|Dr. Michael Christensen, Rev. Clarissa Holland and Pastor Dennis Singini|
The United Methodist Church in Green Village, NJ,
welcomed Pastor Dennis Singini to their Pulpit today for Communion Sunday.
Dennis also works for WorldHope Corps in Malawi on its
Well-rig crew, drilling deep-water wells for villages without a clean water
supply (see previous posts).
And Dennis also serves as a Regional Shalom Trainer
in Malawi for Communities of Shalom International, based at Drew
University. He was in NJ this week as
part of Drew’s certification program for regional Shalom Trainers meeting at
the Ocean Grove Camp Meeting Association for their annual 36-hour Training of
He shared today with the Green Village congregation about
“What God is doing in Malawi” in relation to 2 Cor. 8:7-15 and Gal 3:28.
The 2 Corinthians passage refers to the “Manna
Provision” in Exodus, about how “those
who gathered much did not gather too much, and those who gathered little did not
gather too little, so that all had what they needed.” (Exo 16:18)
In Northern Malawi, Dennis explained, “there are
families who went to church this morning without having anything to eat today.
There are villages without a clean water source, where a shallow well or a
stream [with contaminated water] is the only place to go. A dog will drink from this stream, a cow will
drink from this stream, and children will drink from this same stream.” In his role as overseeing pastor of 11 small,
poor congregations in remote villages, Dennis sees first hand “how farmers don’t
even harvest enough for their own families.”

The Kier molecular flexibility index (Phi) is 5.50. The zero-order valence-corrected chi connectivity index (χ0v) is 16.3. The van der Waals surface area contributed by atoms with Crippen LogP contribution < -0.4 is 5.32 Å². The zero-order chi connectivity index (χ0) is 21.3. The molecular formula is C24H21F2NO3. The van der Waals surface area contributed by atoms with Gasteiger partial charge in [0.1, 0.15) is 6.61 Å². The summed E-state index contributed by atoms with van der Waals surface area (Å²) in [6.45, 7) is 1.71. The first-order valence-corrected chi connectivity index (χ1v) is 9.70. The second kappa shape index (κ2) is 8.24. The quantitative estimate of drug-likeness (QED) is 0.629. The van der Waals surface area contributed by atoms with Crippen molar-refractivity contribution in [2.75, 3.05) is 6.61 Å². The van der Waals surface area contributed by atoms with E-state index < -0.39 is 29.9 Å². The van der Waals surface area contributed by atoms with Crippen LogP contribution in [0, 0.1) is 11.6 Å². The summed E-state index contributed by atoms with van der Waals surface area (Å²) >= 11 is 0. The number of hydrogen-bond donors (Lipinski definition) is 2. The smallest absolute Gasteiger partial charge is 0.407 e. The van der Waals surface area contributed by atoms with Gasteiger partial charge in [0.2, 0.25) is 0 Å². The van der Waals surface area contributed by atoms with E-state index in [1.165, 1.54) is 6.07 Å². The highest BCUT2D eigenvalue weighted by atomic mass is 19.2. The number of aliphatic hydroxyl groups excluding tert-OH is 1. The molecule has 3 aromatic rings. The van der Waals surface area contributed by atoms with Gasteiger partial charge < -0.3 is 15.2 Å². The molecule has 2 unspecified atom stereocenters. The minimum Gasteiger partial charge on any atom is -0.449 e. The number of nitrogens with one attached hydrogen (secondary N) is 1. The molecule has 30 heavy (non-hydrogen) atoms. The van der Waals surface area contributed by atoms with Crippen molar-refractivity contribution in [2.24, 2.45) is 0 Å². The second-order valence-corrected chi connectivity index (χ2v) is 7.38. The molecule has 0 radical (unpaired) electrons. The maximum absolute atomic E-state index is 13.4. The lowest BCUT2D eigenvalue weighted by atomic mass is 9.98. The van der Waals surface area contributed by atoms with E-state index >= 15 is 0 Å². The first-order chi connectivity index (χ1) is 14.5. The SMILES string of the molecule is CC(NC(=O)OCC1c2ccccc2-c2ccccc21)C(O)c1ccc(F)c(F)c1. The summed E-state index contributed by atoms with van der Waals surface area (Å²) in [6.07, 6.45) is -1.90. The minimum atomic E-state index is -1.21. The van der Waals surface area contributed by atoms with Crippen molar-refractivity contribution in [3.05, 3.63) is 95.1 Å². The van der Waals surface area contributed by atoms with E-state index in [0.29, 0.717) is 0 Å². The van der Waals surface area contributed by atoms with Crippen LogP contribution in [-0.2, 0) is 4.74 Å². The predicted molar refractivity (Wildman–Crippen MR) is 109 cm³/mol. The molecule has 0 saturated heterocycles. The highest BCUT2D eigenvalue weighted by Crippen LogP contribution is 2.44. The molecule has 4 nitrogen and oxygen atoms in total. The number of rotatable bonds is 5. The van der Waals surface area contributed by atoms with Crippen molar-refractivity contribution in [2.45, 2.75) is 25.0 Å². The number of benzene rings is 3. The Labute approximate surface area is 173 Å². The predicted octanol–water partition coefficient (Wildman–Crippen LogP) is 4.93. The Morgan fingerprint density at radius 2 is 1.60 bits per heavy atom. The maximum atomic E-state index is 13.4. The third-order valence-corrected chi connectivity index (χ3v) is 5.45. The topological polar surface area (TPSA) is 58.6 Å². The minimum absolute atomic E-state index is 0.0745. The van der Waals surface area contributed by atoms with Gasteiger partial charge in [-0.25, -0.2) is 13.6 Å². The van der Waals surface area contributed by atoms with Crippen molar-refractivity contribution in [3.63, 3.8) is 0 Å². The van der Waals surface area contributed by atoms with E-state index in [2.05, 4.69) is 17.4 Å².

Galatians 3:28, Dennis reminded us today, “says that
there is no Jew or Gentile, there is no Male or Female, there is no Slave of
Free, but we are one in Christ Jesus.
Therefore we should care about each other and love each other equally in
Christ. I’m sure none of you have had to
sleep with farm animals; none of you have had to eat grain with chickens, just
because you were HIV positive. But I
tell you; this is what is happening in Malawi.
And we who are Christians should love each other, and accept each other,
even if we have HIV.”
Rev. Clarissa Holland, Pastor of the UMC in Green
Village, emphasized the desperate conditions in Malawi, and how the orphan care and feeding center she visited a few years on a WorldHope Corps mission trip recently closed because they ran out of food
and funds. She urged members and
friends to literally ‘share their food with the hungry.’
You can literally save lives by helping Dennis with his ministry
to families affected by HIV/AIDS, to children without enough food to eat, and to villagers without clean water. You can contribute online to www.WorldHopeCorps.org
or by sending a charitable gift to the following address:
WorldHope Corps, Inc.
P.O. Box 295
Madison, NJ 07940
 CitiHope’s Food for Peace, funded by USAID, is a nutritional Dehydrated Vegetable
Soup supplement distributed to HIV orphans and other vulnerable children and
families in northern Malawi.
 Pastoral and Congregational
Training Care Training (PACCT) recently received a $10,00 grant from the United
Methodist Global AIDS Fund for their outstanding, church-based, HIV/AIDS
training in rural villages.
According to WHO, one out of five children die from water-borne diseases in
villages where there is no clean water supply.
WorldHope Corps recently procured its own well rig to continue its
village well program begun in 2008.
WorldHope Corps has drilled 18 deep-water wells so far, and seeks
sponsors for its 2012 village well program.